Brighton Fringe 2023
NB Spoilers below
Esther’s Revenge is an immersive and participatory production telling the story of Nigerian woman Esther Ada Johnson who was accused of murdering her white lover Mark Hall in 1953 in a savage attack.
Previously performed in Nigeria in Lagos (including at Freedom Park, which stands on the old site of Broad Street Prison where Esther was incarcerated) and Abuja, and in South Africa, this production has transferred to the intimate space of the Loft at Brighton’s Fishing Museum.
The audience is met outside (one could hardly say welcomed) by a prison guard, played menacingly by writer Kenneth Uphopho, leather whip belt in hand. After a briefing in which we are told the rules – we cannot give anything to Esther, take anything from her or touch her – we are led upstairs into the performance space, the brick-lined old net rooms. Once here, ten of the audience members are told they are to be the jury and decide Esther’s fate. The sentence for murder is death by hanging.
The guard goes off to fetch Esther (Bola Stephen-Atitebi). She enters noisily, clearly terrified and begins to plead for help. She wants to know if there are any journalists there who can report her case. She asks for a cigarette. Mindful of those rules, people quietly decline.
And then Esther begins to tell her story. There is no denial. And as this is a true story, it is no spoiler to say that she did kill Hall, but as we learn, this was after a long period of abuse and betrayal, culminating in a particularly unpleasant episode. Nowadays most of us would recognise this as mitigation – but it is hard to know what the received wisdom would have been in colonial Nigeria in 1953.
Stephen-Atitebi’s is a remarkably visceral and physical performer. She portrays Esther’s naïve yet very real love for Hall, the gradual dawning of realisation of the kind of man he is, her shame and degradation, and finally grief-stricken anger. She throws herself around the stage in numerous scenes of abuse – pinned against the wall, splayed across the table. It is a powerful and moving performance.
Uphopho has the tricky task of giving us enough of the facts of the case whilst maintaining the verisimilitude of Esther’s testimony. Occasionally the narrative takes us out of the truth of the moment and the momentum stutters a little – a few too many repetitions of key phrases; a little more exposition than we need – but Stephen-Atitebi soon pulls us back in through her emotional performance.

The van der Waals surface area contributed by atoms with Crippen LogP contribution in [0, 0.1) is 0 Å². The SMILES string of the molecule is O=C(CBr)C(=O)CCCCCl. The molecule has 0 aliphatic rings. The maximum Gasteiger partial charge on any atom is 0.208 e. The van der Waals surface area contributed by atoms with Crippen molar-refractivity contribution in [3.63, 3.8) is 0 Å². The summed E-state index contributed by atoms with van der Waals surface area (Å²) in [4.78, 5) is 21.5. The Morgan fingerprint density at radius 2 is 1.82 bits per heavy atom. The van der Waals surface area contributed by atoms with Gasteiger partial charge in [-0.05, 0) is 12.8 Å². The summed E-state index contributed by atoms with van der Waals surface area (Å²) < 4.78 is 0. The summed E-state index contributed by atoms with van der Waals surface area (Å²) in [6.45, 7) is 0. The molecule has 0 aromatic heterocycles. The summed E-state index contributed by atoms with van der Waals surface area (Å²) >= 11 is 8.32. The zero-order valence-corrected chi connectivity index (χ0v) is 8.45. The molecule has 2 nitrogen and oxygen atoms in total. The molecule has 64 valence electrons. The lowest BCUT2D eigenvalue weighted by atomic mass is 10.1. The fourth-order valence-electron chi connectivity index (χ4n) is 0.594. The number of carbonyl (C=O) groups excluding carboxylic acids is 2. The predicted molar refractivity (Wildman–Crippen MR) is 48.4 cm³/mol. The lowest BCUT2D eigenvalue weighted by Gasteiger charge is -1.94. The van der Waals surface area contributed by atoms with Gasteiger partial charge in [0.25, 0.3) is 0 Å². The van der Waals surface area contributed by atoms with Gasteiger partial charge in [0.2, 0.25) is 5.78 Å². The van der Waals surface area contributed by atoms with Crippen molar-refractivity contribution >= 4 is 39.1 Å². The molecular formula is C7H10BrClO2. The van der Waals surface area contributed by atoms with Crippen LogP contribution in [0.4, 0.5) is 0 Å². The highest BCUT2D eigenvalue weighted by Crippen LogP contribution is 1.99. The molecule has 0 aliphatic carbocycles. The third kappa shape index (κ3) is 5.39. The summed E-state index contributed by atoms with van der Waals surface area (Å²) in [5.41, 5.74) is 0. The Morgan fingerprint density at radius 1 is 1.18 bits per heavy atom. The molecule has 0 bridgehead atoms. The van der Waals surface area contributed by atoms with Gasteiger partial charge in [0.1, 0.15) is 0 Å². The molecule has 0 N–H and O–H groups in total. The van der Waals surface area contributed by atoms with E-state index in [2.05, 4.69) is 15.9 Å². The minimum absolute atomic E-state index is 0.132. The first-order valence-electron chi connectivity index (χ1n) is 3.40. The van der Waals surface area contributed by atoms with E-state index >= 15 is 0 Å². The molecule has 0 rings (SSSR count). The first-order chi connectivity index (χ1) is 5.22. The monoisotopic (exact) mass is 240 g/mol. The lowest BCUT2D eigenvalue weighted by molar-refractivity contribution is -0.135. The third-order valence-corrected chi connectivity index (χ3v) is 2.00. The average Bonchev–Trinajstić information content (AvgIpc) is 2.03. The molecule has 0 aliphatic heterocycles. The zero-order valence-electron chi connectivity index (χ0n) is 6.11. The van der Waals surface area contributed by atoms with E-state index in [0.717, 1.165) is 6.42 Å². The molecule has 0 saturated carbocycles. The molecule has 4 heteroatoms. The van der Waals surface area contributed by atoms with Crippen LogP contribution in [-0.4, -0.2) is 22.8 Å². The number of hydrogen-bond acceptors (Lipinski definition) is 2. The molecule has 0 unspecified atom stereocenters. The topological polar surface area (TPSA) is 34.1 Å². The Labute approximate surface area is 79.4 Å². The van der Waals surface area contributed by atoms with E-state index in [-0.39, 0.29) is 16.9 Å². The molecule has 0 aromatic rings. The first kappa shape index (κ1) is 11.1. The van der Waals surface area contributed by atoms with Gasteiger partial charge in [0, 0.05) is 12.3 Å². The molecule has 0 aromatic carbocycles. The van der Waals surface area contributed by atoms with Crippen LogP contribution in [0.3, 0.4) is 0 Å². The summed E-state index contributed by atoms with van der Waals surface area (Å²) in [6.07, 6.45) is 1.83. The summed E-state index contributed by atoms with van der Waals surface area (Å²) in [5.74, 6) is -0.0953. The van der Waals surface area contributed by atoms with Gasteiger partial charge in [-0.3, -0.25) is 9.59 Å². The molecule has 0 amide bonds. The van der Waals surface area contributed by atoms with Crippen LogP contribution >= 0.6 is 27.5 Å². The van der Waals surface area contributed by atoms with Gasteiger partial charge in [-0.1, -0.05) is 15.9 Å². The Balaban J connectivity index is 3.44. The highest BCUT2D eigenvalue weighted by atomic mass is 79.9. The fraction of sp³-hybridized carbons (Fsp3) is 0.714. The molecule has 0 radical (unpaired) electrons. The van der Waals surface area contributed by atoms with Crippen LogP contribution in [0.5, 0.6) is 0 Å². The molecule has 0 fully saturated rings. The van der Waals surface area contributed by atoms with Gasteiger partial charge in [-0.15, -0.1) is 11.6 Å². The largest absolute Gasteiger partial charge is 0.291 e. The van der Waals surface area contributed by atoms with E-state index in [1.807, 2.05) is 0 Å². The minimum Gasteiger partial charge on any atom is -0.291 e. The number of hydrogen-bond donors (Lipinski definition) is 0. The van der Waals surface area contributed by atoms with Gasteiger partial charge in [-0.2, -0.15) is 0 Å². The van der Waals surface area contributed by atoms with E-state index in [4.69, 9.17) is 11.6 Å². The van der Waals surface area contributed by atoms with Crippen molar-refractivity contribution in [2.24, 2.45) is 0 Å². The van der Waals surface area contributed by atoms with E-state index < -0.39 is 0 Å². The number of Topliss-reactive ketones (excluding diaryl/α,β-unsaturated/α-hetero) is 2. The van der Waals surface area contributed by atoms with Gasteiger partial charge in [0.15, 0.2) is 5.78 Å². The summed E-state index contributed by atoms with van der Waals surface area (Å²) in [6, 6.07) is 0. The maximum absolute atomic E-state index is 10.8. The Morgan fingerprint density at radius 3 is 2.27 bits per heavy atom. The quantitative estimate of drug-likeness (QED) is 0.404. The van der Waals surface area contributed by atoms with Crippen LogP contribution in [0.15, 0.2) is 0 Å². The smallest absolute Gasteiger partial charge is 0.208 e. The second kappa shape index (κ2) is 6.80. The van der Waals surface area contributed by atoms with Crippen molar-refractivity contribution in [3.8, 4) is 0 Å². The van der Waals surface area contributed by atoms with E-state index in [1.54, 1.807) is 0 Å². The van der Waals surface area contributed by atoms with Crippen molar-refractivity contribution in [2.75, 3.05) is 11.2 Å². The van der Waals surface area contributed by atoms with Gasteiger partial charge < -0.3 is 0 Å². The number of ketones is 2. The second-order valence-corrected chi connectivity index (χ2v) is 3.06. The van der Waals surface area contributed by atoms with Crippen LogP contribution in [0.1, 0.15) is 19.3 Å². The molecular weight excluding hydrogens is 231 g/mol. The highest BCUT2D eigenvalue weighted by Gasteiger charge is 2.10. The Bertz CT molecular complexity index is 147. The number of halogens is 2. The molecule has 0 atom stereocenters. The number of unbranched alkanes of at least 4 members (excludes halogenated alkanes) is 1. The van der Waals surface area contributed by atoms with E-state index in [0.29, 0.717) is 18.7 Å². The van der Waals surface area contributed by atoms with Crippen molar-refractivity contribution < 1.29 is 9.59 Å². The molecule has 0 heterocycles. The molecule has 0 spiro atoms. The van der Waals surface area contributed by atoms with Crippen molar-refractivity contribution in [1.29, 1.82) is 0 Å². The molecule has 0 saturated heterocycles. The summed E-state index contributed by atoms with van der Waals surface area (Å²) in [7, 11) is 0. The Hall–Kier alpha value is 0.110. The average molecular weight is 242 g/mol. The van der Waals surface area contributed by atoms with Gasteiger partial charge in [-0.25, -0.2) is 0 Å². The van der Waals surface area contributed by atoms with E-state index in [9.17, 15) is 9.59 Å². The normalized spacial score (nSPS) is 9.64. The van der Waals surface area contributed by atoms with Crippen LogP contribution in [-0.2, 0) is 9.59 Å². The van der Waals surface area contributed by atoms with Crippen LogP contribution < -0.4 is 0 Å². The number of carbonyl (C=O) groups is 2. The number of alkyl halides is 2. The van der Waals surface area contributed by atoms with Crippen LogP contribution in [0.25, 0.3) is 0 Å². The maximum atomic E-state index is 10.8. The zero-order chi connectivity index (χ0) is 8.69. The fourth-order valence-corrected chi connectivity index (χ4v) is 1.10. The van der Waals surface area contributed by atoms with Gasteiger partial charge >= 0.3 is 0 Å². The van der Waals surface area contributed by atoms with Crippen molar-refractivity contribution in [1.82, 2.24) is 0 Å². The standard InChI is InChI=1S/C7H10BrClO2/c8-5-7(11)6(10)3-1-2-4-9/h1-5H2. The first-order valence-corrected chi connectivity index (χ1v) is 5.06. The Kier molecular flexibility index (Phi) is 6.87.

The venue has an intimacy and sense of history that works well for this piece, although on a bright Saturday afternoon, it was perhaps a little too well lit to give the sense of a prison. The acoustics of the space contribute to the atmosphere, the guard’s boots echoing threateningly on the stairs. (For the same reason it might be wise not to allow latecomers in, as it is impossible to enter quietly.)
At the end of her story, Esther leaves and the prison guard returns, giving the jury ten minutes to make their decision. Tentative at first, the audience volunteers soon get stuck in. There is much consensus, but their options are not clear. Is there an alternative verdict? Is there such a thing as diminished responsibility in this time and place? Are we to assume that the prosecution have made their case? The production would have benefited from a little stronger framing here so that the focus was on judgements and opinions rather than trying to second guess the constraints. Nevertheless a verdict is reached and reported back to the guard. Uphopho is superb in this scene.
Finally, Esther returns and the fourth wall is well and truly broken as we learn what happened to her, and are introduced to cast and crew.
This is an ambitious and affecting production, tackling some difficult and still important issues, and with a powerhouse of a central performance. Hat’s off to the whole creative team, including producer Temitope Sanni, Omotola Ibeh and Jasmine Adeniran.